San Antonio, Texas USA (UroToday.com) Peter Chang, Beth Israel Deaconess, presented their work from the Prost-QA/RP2 consortium. With rapid adoption of robotic prostatectomy (RALP) there are conflicting evidence regarding the superiority over open radical prostatectomy (RP).
This study was prospective and longitudinally powered for RP and RALP discerning oncologic efficacy and quality of life (QOL) outcomes. Patients from 2003-2006 and 2010-2013 were included where n=1371 and n=677 were from the Prost-QA and RP2 cohorts, respectively. QOL was assessed using multivariate GEE modeling using the EPIC questionnaire. Surgical approach was not a significant predictor of longitudinal QOL change over time regardless of nerve-sparing use. Positive surgical margins was not significantly different except in cases of extraprostatic extension (p=0.053) which approached significance. Patients who underwent RALP were less likely to undergo lymphadenectomy, had decreased pain and shorter hospital stay (p<0.001) than RP patients. RALP had decreased wound infections, unplanned catheterizations and fewer deep venous thrombosis episodes (<p<0.001) than RP patients. Unfortunately, provider volume was not assessed, however, the cohorts were derived from high volume centers. With the recent level one evidence showing no difference among treatment approach, these data further support those findings. However, given the study design there are inherent limitations including for example lymphadenectomy use and determining which patients were over versus under treated. Given the surge in RALP with the current evidence it remains paramount we as urologists do not entirely abandon RP as a feasible treatment option.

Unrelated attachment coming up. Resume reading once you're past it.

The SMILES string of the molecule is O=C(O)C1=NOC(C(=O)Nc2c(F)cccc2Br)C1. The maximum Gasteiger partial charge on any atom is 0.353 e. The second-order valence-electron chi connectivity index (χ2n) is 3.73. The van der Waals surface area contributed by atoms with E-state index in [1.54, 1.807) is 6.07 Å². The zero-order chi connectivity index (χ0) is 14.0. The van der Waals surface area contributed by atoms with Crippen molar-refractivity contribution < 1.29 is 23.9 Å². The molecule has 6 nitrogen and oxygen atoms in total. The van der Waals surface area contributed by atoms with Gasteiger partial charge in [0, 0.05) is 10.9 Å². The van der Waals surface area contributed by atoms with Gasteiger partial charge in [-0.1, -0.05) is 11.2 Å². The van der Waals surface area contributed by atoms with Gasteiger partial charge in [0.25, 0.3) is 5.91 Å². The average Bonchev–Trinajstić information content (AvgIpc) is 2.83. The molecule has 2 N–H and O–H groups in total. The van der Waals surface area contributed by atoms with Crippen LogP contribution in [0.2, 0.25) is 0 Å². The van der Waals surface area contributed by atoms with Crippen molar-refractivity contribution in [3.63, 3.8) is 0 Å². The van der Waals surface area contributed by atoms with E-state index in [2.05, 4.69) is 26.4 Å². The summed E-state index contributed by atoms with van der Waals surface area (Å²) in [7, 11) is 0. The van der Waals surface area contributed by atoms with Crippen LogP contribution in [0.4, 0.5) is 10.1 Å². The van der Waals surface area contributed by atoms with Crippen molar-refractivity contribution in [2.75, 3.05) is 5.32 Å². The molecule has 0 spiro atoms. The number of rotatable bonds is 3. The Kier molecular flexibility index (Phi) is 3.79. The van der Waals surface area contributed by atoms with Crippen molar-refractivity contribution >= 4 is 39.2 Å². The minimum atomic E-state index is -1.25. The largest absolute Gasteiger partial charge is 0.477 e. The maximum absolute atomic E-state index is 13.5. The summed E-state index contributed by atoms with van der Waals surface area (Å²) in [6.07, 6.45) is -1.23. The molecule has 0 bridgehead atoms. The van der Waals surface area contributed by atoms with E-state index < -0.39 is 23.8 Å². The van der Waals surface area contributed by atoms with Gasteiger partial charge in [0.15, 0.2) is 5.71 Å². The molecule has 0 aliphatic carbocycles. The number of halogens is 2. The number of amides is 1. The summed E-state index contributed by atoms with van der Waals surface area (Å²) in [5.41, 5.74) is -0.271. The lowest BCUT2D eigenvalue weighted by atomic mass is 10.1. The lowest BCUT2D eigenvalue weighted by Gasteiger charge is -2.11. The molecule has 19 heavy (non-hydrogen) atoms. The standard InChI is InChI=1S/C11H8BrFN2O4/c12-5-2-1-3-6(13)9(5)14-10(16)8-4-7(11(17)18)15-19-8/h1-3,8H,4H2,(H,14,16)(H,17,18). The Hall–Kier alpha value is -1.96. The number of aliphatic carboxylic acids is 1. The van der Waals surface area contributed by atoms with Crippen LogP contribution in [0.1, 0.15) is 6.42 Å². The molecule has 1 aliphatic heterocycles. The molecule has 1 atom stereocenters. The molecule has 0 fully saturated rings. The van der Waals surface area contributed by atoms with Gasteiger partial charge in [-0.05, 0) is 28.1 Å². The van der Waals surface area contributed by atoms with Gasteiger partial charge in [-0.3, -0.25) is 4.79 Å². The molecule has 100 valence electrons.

Presented By: Peter Chang, Beth Israel Deaconess
Written By: Stephen B. Williams, MD and Ashish M. Kamat17th Annual Meeting of the Society of Urologic Oncology
- November 30 -December 2, 2016 – San Antonio, Texas USA